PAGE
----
In fairness, a 3000 sq ft home is not a necessity, but when that house is selling for $500k, the 1500 sq ft house goes up in price, as does the 2-bedroom apartment, and this trickle effect makes the cost of shelter too much for most people to bear.

    In regards to the free market, did you feel the same way about the price of gasoline when it was up around $5/gal? If you want a truly free market, then I suppose we should eliminate anti-trust laws and allow monopolies to dictate prices. Just imagine if electricity rates were not mandated by govt agencies. If you were paying $5/kw-hour would you still use electricity? Of course, but it would eliminate your ability to buy anything else at all and would destroy the economy. I agree with your views of an open market, just not when it comes to actual necessities.

    By the way, congratulations on being yet another anonymous financially savvy person who saw this whole thing coming and avoided drinking the kool-aid. I hope you are able to maintain your views when all of your neighbors walk away from their homes in the next few years and you are partying it up with squatters.

  16. Stu that is not correct on the modification. It sounds like to are talking about the new HOPE program. On the Mod loan they just lower your rate on many different programs that you get to choose one of them.

  17. Mr.M, thanks as always for the great information and insight. I recently watched an online panel discussion hosted by The American Enterprise Institute for Public Policy Research. A good watch if you have the time. Titled: The Deflating Mortgage and Housing Bubble, Part IV: Where is the Bottom?

    http://www.aei.org/events/eventID.1813,filter.all/event_detail.asp#

    One of the presenters, Mr. Thomas Zimmerman of UBS Investment Bank painted a somewhat different picture as far as how nasty things will get in the next few quarters. Leaving aside the a typical “investment banker” bashing, do folks here think this gentleman’s assumptions are sound?
    (helpful to go through his slides as he speaks, note slide 15 in particular)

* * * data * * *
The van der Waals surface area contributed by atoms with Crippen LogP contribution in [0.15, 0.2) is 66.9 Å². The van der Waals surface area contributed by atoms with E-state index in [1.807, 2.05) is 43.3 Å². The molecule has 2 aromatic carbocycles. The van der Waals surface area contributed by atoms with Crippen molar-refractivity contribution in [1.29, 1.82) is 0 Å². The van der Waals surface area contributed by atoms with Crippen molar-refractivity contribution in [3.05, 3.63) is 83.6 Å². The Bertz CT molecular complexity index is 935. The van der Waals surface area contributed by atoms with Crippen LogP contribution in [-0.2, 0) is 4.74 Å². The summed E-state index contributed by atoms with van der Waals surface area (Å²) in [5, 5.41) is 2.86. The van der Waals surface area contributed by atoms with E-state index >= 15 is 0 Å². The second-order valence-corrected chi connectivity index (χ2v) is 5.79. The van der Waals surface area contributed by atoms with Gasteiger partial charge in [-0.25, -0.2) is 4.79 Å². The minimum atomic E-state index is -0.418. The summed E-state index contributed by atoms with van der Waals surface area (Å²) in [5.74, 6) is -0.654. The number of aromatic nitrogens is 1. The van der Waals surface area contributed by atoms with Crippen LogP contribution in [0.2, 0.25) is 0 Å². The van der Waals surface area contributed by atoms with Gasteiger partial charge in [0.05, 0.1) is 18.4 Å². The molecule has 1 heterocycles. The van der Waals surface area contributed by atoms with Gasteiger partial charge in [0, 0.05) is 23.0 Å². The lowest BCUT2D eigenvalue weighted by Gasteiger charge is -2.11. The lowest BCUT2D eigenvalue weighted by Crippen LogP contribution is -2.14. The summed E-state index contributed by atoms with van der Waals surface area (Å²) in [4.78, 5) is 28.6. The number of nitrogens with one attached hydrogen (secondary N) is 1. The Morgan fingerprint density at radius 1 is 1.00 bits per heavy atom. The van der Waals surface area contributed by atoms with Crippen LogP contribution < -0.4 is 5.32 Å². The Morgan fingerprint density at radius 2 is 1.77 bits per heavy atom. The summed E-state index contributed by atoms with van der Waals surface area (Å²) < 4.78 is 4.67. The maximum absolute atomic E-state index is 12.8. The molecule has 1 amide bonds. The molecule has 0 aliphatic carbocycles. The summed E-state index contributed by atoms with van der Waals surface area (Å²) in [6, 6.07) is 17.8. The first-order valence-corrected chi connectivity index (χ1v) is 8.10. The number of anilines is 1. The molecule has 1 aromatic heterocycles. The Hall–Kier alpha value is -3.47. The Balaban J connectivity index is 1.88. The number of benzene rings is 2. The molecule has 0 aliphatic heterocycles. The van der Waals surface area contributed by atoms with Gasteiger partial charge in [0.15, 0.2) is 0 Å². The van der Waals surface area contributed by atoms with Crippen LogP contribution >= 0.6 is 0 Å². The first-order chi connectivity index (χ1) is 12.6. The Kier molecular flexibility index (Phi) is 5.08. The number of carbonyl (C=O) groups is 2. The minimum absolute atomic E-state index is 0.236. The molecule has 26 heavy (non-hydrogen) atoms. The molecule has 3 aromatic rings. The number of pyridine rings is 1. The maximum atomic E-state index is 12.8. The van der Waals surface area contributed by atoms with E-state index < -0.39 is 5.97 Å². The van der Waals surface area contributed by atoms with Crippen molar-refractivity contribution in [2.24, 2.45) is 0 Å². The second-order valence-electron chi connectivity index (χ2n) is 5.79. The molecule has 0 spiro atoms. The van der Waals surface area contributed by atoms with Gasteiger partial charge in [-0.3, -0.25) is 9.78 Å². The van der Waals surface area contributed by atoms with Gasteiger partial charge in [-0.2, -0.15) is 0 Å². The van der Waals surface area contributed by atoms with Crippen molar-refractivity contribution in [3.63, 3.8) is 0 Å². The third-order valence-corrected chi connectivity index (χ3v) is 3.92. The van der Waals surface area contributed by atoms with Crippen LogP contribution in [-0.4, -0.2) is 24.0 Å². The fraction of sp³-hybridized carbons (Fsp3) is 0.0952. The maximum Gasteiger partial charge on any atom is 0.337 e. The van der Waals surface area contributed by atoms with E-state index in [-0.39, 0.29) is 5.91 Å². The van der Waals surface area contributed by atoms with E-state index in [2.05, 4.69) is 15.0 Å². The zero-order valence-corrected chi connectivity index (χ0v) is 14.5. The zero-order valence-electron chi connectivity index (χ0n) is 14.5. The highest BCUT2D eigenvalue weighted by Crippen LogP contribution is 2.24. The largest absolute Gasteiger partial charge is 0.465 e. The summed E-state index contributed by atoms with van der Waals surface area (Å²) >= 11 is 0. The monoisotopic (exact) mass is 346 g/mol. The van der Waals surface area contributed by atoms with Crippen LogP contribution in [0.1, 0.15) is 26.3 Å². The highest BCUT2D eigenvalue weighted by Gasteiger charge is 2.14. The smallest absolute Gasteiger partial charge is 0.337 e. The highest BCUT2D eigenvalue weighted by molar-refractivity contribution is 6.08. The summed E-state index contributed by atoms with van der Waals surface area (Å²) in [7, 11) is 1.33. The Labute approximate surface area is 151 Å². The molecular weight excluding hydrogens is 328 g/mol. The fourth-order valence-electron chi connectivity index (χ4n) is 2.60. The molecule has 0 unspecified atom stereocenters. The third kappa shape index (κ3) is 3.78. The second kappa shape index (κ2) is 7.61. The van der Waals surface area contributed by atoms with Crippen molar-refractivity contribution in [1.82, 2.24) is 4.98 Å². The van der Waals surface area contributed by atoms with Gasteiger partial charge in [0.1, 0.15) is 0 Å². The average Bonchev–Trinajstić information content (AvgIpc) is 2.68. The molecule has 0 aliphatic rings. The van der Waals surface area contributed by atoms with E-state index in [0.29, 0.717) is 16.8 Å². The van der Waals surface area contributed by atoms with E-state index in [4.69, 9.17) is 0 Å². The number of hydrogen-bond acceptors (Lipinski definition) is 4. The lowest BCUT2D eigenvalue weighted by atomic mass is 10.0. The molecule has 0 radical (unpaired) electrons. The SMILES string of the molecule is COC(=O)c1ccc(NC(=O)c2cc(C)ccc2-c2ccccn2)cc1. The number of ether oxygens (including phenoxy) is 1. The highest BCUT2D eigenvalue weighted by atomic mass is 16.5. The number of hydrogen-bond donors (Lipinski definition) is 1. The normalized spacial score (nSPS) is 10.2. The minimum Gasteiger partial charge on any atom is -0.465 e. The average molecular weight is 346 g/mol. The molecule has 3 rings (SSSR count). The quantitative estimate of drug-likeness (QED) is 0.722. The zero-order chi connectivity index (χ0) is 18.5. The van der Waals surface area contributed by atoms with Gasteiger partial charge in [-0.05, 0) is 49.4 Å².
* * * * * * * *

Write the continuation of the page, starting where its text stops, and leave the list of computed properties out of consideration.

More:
Much appreciated.

  18. wondering why:

    Trying to pick the exact date of the bottom is a fool’s game (or an economist’s game). I think that eventually we will revert to historical averages in terms of price/rent and price/income ratios. Looking at Zimmerman’s graph on page 7, that would be when we return to the 2.5-3.0 range for price/income that prevailed pre-2001. We still have a way to go!

  19. Partyboy, you are correct, this does tie directly to greed. There is absolutely no doubt about that. However, the government is not here to protect us from our own greed. Prior to the bubble, the the median income supporting the median price of a home. Enter the bubble, where the median income went no-where, yet the median home “value” tripled. Excited, home owners then refinanced their properties and purchased depreciating assets or spent the money carelessly, expecting the value of the home to keep going up and continue on the refi cycle.

    Now, the piper has come and needs to be paid, and surprise, no one has the money. So, now that these people have spend themselves into foreclosure and bankruptcy, the government has to step in and help them? No way!

    Apartment costs in my bubble state didn’t skyrocket. In fact, most things did not skyrocket, just the price of real estate. Plus, those who decided not refinance their mortgages and take cash out are still sitting on the same mortgages they have been since before the bubble. Those people are not losing their homes, unless some other force acts on them. As well, their home isn’t really “losing value” because of the properties around them; the value was trumped up to begin with. It’s just coming back down to earth.

    When you start talking about electricity, natural gas, water and sewage, trash pickup, yes, I think government should be involved. But housing? Are you saying the government should set the price on what a waterfront property would cost, versus a property that is in a marsh? What about a property on a mountainside versus a property in a valley? Properties next to malls versus being 50 miles from a mall? Properties in farming areas versus properties in skyrise buildings downtown? I think that’s ridiculous. Electricity and water are electricity and water. Housing is a whole different matter.

    I am sorry you are bitter about not seeing this earlier. I am not financially savvy. All it takes is basic math, and I can do that.

  20. Alex,